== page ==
MOSUL, Iraq — Now is the time for Iraq to decide whether to ask American forces to stay beyond the end of the year, the top U.S. military officer said Monday as he arrived in the country, warning that the delay is pushing the U.S. close to the point where a smooth, safe troop withdrawal will be jeopardized.
Adm. Mike Mullen, chairman of the Joint Chiefs of Staff, said that American and Iraqi operations over the last several weeks have tamped down a recent surge in Iranian-backed violence there. And his top commander in Iraq, Gen. Lloyd Austin said the Iraqis are more aggressively pushing back both militarily and diplomatically against Iran.
But the Pentagon is not sure how long that will last, amid worries that if the U.S. pulls its troops out Dec. 31 the Iraqis are too unstable to protect their country without American help.
"Now is the time. We have to know," said Mullen, speaking to reporters just before landing in Mosul. The U.S., he said, is nearly at the point where it will be difficult to pull forces out while still providing support and advice to the Iraqis, maintaining security and keeping the troops protected.
Mullen met with Iraqi Prime Minister Nouri al-Maliki and other top officials, but the Iraqi government has given no indication its decision about U.S. forces is coming quickly.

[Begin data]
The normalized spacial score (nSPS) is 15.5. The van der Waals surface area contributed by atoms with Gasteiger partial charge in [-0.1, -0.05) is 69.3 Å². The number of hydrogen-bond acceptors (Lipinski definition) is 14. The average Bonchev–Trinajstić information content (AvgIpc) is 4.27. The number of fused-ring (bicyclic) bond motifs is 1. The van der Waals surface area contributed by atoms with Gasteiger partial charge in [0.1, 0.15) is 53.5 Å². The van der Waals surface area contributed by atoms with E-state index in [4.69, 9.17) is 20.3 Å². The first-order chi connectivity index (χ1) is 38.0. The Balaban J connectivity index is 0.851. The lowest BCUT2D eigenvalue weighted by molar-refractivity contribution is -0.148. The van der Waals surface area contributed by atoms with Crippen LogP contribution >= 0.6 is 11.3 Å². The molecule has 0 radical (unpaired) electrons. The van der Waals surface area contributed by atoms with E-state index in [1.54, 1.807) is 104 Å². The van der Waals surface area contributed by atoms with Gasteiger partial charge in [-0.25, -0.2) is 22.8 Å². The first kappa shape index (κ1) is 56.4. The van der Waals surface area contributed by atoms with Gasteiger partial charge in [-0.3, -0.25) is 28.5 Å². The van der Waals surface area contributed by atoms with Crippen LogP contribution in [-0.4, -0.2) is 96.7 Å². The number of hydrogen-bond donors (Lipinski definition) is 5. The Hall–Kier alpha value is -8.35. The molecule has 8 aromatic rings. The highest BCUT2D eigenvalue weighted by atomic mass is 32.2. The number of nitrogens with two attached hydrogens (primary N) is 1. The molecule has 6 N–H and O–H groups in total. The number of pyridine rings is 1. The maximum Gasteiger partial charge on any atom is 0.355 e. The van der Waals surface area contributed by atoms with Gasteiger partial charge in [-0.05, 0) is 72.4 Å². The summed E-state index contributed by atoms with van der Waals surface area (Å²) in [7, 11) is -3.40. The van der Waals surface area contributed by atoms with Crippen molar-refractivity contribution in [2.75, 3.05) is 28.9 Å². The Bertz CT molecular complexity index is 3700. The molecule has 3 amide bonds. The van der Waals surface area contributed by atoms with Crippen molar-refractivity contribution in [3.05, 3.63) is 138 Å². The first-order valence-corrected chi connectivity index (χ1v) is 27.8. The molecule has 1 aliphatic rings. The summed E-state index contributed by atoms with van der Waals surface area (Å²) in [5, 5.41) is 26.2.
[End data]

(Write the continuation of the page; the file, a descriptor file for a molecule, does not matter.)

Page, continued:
Mullen's visit comes as the U.S. is growing increasingly frustrated with Iraqi leaders' failure to agree on whether they will ask American troops to remain in the country beyond the end of the year, when all but a small contingent of forces are required to leave under an agreement signed in 2008. The decision's importance is underscored by a recent spate of violent attacks and assassinations, along with a report suggesting that Iraq is more dangerous now than it was last year.
In Mosul to greet Mullen, Austin detailed efforts by the Iraqis to redouble their efforts to take on Iranian-backed militants in Maysan Province, and he said the Iraqi troops have partnered with U.S. forces to go after high-level insurgents.
"I believe that the (Iraqi) government has pushed back on the Iranians, and so we're seeing some of those results," he added, referring to diplomatic communications.
Austin said the biggest threat is the flow of armor-piercing explosives moving across the border from Iran to Iraq, and the U.S. withdrawal may heighten that risk.
"We can expect to see more of that in the future and expect to see them focus on those locations where they think that our security is going to be somewhat diminished because of the fact that we're preparing to leave," Austin said.